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DOL Rescinds and Replaces FLSA Independent Contractor Regulations


· 5 minute read


· 5 minute read

Final Rule: Employee or Independent Contractor Classification Under the Fair Labor Standards Act, 29 CFR Parts 780, 788, and 795, 89 Fed. Reg. 1638 (Jan. 10, 2024)

Final Rule

News Release

The DOL’s Wage and Hour Division has issued final regulations for determining whether a worker is classified as an employee or an independent contractor for purposes of the Fair Labor Standards Act (FLSA). Among other things, the FLSA governs minimum wage and overtime requirements that apply to employees but not independent contractors. The regulations rescind and replace regulations issued in 2021. The 2021 regulations were previously frozen, delayed, and withdrawn, but a court vacated the withdrawal and held that the regulations were effective.  These final regulations, which make several adjustments and clarifications to the proposed regulations, take effect on March 11, 2024.

The regulations restore a “totality-of-the-circumstances” approach in assessing the economic reality of the working relationship, requiring balanced consideration of six factors, rather than giving greater weight to two “core” factors (namely, control and opportunity for profit or loss) as in the 2021 regulations. The DOL explains that this approach aligns with long-standing judicial precedent in determining worker status. The six factors are the worker’s opportunity for profit or loss, investments by the parties, the work relationship’s permanency, the nature and degree of control over the work, whether the work is an integral part of the potential employer’s business, and worker skill and initiative. Other factors may also be relevant. The outcome ultimately depends on whether the worker is economically dependent on the employer for work or is in business for themself.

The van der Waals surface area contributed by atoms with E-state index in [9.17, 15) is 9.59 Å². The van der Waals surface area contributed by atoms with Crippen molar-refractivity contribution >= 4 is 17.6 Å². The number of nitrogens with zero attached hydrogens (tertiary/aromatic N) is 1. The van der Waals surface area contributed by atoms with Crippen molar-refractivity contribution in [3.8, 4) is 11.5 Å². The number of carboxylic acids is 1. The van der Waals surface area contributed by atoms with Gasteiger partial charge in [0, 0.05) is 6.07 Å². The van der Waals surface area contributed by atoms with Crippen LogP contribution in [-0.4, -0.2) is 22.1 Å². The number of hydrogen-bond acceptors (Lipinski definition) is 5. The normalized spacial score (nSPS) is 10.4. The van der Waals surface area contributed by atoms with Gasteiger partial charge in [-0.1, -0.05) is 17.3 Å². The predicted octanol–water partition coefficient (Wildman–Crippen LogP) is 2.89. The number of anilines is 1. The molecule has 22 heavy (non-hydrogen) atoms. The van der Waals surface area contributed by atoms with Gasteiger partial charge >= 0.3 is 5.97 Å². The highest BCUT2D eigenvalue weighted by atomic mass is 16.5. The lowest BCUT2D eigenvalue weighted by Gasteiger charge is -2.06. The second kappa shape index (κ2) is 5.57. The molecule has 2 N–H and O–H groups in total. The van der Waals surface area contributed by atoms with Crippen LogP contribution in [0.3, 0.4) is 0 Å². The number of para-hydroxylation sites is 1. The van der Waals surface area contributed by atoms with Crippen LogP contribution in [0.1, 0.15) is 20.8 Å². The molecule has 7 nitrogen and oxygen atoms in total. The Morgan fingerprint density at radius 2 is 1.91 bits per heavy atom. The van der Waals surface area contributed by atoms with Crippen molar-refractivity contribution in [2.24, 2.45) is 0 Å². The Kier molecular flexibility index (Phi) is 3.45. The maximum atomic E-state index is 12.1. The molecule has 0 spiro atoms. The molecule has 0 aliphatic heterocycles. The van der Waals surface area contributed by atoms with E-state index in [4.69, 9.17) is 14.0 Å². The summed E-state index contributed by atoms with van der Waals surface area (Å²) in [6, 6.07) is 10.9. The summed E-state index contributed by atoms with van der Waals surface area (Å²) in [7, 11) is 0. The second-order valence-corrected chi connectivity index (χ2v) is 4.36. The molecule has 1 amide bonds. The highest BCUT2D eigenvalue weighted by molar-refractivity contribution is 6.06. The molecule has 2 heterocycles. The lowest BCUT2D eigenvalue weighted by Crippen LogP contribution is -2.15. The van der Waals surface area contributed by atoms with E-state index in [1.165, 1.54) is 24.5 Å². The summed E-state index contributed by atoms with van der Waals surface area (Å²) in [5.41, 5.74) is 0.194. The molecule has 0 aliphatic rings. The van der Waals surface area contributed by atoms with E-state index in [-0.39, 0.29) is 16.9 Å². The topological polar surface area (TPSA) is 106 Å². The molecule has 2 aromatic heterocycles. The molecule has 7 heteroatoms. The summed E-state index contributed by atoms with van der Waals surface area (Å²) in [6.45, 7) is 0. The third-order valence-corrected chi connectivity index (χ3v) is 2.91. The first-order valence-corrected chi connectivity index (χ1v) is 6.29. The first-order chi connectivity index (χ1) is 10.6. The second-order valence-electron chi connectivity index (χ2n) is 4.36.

EBIA Comment: While changes to the FLSA’s independent contractor analysis may significantly impact many businesses and workers, most employee benefit plan rules determine employee status under ERISA or the Code (not the FLSA), often in conjunction with the common-law standard. It is important to properly classify workers under the appropriate set of rules—particularly for purposes of the Code’s rules regarding retirement plans, cafeteria plans, and employer shared responsibility penalties. For more information, see EBIA’s Health Care Reform manual at Sections XXI.E.3.a (“Exchange Notice: Who Is an Employee for FLSA Purposes?”) and XXVIII.C (“Penalty Tax Hinges on Whether Employer Offers Coverage to Full-Time Employees”). See also EBIA’s Self-Insured Health Plans manual at Section XIV.C (“Which Employees and Other Workers Will Be Allowed to Participate?”); EBIA’s ERISA Compliance manual at Section IX.I (“Eligibility Issues Involving Independent Contractors, Leased Employees, and Others”); EBIA’s Cafeteria Plans manual at Section IX (“Who Can Participate in a Cafeteria Plan?”); and EBIA’s 401(k) Plans manual at Section VII.B (“Eligibility Condition #1: Participation Limited to Common-Law Employees, Partners and Sole Proprietors, Some Leased and Statutory Employees”).


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